# Löb's Theorem

After a long time of struggling to find an example of formal logic saying something non-trivial other than “self-references are dangerous, maybe we shouldn’t naively allow them”, I finally found a “real” application: open-source game theory.

Consider “bots” (rules) that can look into each others’ source codes and then decide whether to *cooperate* or to *defect*. (For a usual game theoretic analysis we would have to know the payoff structure of this game, but in what follows this turns out to be irrelevant.)

For simplicity’s sake, let us consider the simpler case with unbounded computational resources and the following two bots:

Obviously `FairBot`

cooperates with `CoopBot`

, since `CoopBot`

always cooperates with everyone.

But does `FairBot`

cooperate with another copy of itself? My intuition was something along the lines of “both `FairBot(FairBot)=C`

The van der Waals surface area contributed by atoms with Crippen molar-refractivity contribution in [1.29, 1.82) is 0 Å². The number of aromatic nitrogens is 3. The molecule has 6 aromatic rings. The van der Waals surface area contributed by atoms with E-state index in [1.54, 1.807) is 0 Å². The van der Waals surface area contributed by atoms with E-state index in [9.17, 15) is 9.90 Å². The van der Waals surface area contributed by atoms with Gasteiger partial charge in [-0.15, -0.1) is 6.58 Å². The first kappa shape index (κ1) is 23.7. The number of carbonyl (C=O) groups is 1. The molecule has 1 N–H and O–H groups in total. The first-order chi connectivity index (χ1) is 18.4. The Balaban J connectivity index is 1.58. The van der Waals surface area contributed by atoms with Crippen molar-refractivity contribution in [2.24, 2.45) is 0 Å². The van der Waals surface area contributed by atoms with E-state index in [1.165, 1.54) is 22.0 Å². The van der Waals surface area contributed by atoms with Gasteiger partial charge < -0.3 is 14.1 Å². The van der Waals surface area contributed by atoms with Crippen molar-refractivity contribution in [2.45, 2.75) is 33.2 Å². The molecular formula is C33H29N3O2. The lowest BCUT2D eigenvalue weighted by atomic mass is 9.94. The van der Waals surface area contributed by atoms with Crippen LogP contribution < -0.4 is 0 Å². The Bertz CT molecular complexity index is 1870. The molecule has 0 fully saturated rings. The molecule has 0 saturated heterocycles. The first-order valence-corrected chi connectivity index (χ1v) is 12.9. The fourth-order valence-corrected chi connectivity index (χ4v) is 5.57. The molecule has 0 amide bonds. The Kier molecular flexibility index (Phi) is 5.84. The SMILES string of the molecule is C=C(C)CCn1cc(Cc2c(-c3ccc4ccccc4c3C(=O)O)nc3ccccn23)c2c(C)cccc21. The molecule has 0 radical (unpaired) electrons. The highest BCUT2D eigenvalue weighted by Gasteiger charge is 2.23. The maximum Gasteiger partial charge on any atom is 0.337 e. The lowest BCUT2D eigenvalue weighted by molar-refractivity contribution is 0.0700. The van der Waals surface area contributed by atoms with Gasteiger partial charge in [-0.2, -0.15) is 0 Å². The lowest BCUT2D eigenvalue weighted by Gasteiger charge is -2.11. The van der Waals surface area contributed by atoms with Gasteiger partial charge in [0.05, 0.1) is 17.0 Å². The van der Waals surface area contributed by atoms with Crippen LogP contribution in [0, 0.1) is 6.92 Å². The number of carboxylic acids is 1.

and `FairBot(FairBot)=D`

are logically consistent, so there cannot be a proof for `FairBot(FairBot)=C`

and hence `FairBot(FairBot)=D`

, i.e. both will defect”.

Enter Löb’s theorem: \(\square(\square P\rightarrow P)\rightarrow\square P\), or in words in Peano arithmetic (PA) (or any formal system including PA), for any formula P, if it is provable in PA that

.*‘if P is provable in PA then P is true’*, then P is provable in PA

Hence `FairBot`

will cooperate with another copy of `FairBot`

!

Time to revisit my notes on mathematical logic.